At this point I’ll ask the reader to recall that this thought experiment relates only to the ‘no plausible mechanism’ aspect of the case, and the FTC recommendation includes a number of other tacks against homeopathy that aren’t dependent on this at all, and I advocated a “strategy that looks to identify the most useful of these tacks for different situations/audiences, and looks too for ways to fine tune them and bolster their effectiveness.”

Also, going back to the mechanism issue… While the FTC recommendations address homeopathy generally, the commission bases its brief on it’s responsibility in relation to OTC ‘homeopathic’ products. One of the reasons I repeatedly point out that these are NOT ‘just water’ is that this points to the fact homeopathy is not a unified and univocal field with interests shared up and down the line. These divisions yield vulnerabilities, and the potential of ‘divide and weaken’ by exploiting methods that may set one faction against another. Case in point: it’s one thing to argue, ‘it doesn’t matter the stuff isn’t there anymore because it transformed the water while it was in there’ if that water is actually in the remedy. But it’s another if the remedy is a just 0.85g sucrose, 0.15g lactose and less than a proton of muscovy duck liver.

I checked the Wikipedia article on ‘water memory’ linked by Helianthus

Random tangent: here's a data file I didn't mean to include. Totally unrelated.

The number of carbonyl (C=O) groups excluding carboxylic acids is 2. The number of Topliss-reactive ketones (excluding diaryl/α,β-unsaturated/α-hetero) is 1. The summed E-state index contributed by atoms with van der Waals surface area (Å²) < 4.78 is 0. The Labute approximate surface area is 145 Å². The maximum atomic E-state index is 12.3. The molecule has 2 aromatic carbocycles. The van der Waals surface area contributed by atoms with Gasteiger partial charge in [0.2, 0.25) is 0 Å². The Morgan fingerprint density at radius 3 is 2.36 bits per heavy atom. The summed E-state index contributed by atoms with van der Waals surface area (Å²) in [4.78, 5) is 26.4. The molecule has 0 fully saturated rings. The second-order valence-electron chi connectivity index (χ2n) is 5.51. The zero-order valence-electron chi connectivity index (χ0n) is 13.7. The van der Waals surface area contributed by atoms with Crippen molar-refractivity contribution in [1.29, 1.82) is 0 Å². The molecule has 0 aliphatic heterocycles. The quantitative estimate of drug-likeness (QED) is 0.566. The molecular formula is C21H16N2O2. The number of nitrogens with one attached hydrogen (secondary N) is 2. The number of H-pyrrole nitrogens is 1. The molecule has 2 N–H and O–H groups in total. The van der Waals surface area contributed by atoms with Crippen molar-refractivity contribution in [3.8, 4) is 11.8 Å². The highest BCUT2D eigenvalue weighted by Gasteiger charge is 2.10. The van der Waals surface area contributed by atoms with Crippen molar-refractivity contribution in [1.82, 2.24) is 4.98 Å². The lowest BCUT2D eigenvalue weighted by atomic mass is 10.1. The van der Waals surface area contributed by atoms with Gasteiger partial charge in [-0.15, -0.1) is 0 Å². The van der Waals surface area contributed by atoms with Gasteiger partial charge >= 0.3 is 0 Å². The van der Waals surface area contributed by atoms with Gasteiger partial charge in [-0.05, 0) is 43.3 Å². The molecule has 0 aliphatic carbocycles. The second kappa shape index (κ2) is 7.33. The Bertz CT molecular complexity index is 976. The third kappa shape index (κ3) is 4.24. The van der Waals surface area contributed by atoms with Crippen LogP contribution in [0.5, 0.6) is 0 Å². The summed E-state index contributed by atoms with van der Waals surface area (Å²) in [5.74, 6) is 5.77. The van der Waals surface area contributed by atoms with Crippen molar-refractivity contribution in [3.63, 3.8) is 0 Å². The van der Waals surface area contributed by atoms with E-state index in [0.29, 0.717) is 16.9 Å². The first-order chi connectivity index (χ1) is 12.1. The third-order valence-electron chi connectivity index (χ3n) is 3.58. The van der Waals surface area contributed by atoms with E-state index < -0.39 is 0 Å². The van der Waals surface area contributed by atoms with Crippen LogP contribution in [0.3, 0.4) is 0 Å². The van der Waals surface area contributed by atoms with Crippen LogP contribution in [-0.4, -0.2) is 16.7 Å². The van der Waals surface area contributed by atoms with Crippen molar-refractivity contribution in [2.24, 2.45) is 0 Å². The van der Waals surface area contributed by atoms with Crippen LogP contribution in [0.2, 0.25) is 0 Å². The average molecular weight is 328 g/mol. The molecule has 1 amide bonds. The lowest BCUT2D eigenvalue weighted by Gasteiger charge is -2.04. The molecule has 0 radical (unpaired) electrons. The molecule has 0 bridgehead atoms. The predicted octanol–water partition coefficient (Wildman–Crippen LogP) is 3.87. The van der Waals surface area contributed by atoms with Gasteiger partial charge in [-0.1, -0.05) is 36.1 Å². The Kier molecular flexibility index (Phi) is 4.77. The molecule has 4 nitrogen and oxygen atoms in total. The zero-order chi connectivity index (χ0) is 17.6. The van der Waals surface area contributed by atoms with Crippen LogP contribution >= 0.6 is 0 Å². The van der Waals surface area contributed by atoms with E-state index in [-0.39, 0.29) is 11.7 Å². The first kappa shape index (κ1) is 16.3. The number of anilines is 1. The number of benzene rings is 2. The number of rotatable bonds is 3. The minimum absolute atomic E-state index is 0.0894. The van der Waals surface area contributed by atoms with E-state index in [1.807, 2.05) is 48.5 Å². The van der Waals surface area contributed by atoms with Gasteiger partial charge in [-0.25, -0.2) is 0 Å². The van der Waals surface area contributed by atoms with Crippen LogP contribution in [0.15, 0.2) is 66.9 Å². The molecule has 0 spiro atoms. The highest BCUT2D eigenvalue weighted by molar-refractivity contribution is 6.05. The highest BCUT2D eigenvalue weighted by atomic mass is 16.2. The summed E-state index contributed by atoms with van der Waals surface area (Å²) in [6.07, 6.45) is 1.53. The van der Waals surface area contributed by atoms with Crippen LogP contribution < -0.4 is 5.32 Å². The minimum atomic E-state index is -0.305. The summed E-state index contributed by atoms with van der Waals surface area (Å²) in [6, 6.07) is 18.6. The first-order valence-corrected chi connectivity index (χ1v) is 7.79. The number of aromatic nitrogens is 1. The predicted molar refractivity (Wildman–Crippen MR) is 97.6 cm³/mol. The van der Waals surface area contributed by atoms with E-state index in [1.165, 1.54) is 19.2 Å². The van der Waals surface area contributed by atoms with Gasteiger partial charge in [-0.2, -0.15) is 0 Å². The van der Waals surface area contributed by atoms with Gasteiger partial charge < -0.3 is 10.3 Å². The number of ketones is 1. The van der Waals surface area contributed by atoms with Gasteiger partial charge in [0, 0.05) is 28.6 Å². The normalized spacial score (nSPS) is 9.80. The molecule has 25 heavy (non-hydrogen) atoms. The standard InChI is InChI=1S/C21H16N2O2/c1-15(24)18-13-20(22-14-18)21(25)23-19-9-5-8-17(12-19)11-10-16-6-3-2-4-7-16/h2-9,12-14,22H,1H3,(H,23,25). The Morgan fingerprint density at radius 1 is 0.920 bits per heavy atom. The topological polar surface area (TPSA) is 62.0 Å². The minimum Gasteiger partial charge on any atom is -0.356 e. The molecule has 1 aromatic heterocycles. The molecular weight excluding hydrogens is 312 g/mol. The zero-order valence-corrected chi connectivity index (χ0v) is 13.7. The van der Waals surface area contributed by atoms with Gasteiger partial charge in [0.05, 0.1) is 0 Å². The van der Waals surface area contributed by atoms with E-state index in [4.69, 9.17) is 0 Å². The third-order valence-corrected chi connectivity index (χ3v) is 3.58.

Okey-dokey.

which explained that the term was coined by a journalist

That’s an excellent reason to check the references. I’m just not going to root around in G—le Books for invocations of the same concept.*

Whether this is real or a Poe, is of course, per Poe, irrelevant.

Unless, of course, it’s neither.

One of the reasons I repeatedly point out that these are NOT ‘just water’ is that this points to the fact homeopathy is not a unified and univocal field with interests shared up and down the line.

There are three sets, not necessarily disjoint: True Beliveroonies, scammers, and marks. That’s it. If you think the union of these sets constitutes “socially established,” we have different definitions when it comes to niche crankery.

There is no point to rambling about “vulnerabilities” when the main issue is deceptive labeling.

* But see here, from 1977.

I did check the references, and I tried about 10 links chasing the source of the quote, getting only references to an anonymous journalist. including articles by Beauvais. I did not, for some reason, hit that Google book link that IDs the two reporters from Le Monde who created the headline.

What I mean by ‘socially established’ is “About 3.3 million Americans spent $2.9 billion on homeopathic treatments in 2007, according to CDC,” What I mean by ‘vulnerabilities” (among other things) are means to get convince people who presently don’t see a problem that the advertising is, in fact, deceptive.

You do not get to decide how many sets there are, that always being arbitrary anyway. ‘There are only two kinds of people, those who separate everyone into two kinds of people, and those who don’t.’

“Computer memory” is just a figure of speech, but people have a fairly concrete idea of what they mean by it.

You do not get to decide how many sets there are, that always being arbitrary anyway.

Tell it to Zermelo & Fraenkel.